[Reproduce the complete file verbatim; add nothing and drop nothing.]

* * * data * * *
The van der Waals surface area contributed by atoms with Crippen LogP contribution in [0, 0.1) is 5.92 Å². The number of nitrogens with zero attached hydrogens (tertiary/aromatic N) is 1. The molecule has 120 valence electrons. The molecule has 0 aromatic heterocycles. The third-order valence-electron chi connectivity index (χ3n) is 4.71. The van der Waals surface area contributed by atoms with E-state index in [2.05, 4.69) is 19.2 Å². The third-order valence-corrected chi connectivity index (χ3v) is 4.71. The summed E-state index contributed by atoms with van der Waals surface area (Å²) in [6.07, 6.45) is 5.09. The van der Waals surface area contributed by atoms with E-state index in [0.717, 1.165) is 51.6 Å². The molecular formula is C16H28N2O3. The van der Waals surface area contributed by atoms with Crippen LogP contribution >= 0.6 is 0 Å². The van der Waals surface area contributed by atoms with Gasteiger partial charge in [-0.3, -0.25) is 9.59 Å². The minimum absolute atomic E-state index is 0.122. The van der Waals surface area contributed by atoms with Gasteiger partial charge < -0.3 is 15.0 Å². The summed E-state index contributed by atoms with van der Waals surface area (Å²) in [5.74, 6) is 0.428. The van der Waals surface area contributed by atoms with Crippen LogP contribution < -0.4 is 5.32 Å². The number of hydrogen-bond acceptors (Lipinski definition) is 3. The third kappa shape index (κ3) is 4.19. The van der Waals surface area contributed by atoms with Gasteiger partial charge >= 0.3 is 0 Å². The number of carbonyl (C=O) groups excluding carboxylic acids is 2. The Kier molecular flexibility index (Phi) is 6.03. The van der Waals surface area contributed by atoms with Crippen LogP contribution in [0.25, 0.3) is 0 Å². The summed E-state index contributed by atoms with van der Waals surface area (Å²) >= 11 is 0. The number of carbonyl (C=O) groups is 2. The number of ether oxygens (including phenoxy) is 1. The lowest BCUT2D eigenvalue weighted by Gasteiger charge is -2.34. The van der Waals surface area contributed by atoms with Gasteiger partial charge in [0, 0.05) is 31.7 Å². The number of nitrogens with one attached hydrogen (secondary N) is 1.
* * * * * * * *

The van der Waals surface area contributed by atoms with Crippen LogP contribution in [0, 0.1) is 5.92 Å². The number of nitrogens with zero attached hydrogens (tertiary/aromatic N) is 1. The molecule has 120 valence electrons. The molecule has 0 aromatic heterocycles. The third-order valence-electron chi connectivity index (χ3n) is 4.71. The van der Waals surface area contributed by atoms with E-state index in [2.05, 4.69) is 19.2 Å². The third-order valence-corrected chi connectivity index (χ3v) is 4.71. The summed E-state index contributed by atoms with van der Waals surface area (Å²) in [6.07, 6.45) is 5.09. The van der Waals surface area contributed by atoms with E-state index in [0.717, 1.165) is 51.6 Å². The molecular formula is C16H28N2O3. The van der Waals surface area contributed by atoms with Crippen LogP contribution >= 0.6 is 0 Å². The van der Waals surface area contributed by atoms with Gasteiger partial charge in [-0.3, -0.25) is 9.59 Å². The minimum absolute atomic E-state index is 0.122. The van der Waals surface area contributed by atoms with Gasteiger partial charge < -0.3 is 15.0 Å². The summed E-state index contributed by atoms with van der Waals surface area (Å²) in [5.74, 6) is 0.428. The van der Waals surface area contributed by atoms with Crippen LogP contribution < -0.4 is 5.32 Å². The number of hydrogen-bond acceptors (Lipinski definition) is 3. The third kappa shape index (κ3) is 4.19. The van der Waals surface area contributed by atoms with Gasteiger partial charge >= 0.3 is 0 Å². The number of carbonyl (C=O) groups excluding carboxylic acids is 2. The Kier molecular flexibility index (Phi) is 6.03. The van der Waals surface area contributed by atoms with Crippen LogP contribution in [0.25, 0.3) is 0 Å². The summed E-state index contributed by atoms with van der Waals surface area (Å²) >= 11 is 0. The number of carbonyl (C=O) groups is 2. The number of ether oxygens (including phenoxy) is 1. The lowest BCUT2D eigenvalue weighted by Gasteiger charge is -2.34. The van der Waals surface area contributed by atoms with Gasteiger partial charge in [0, 0.05) is 31.7 Å². The number of nitrogens with one attached hydrogen (secondary N) is 1.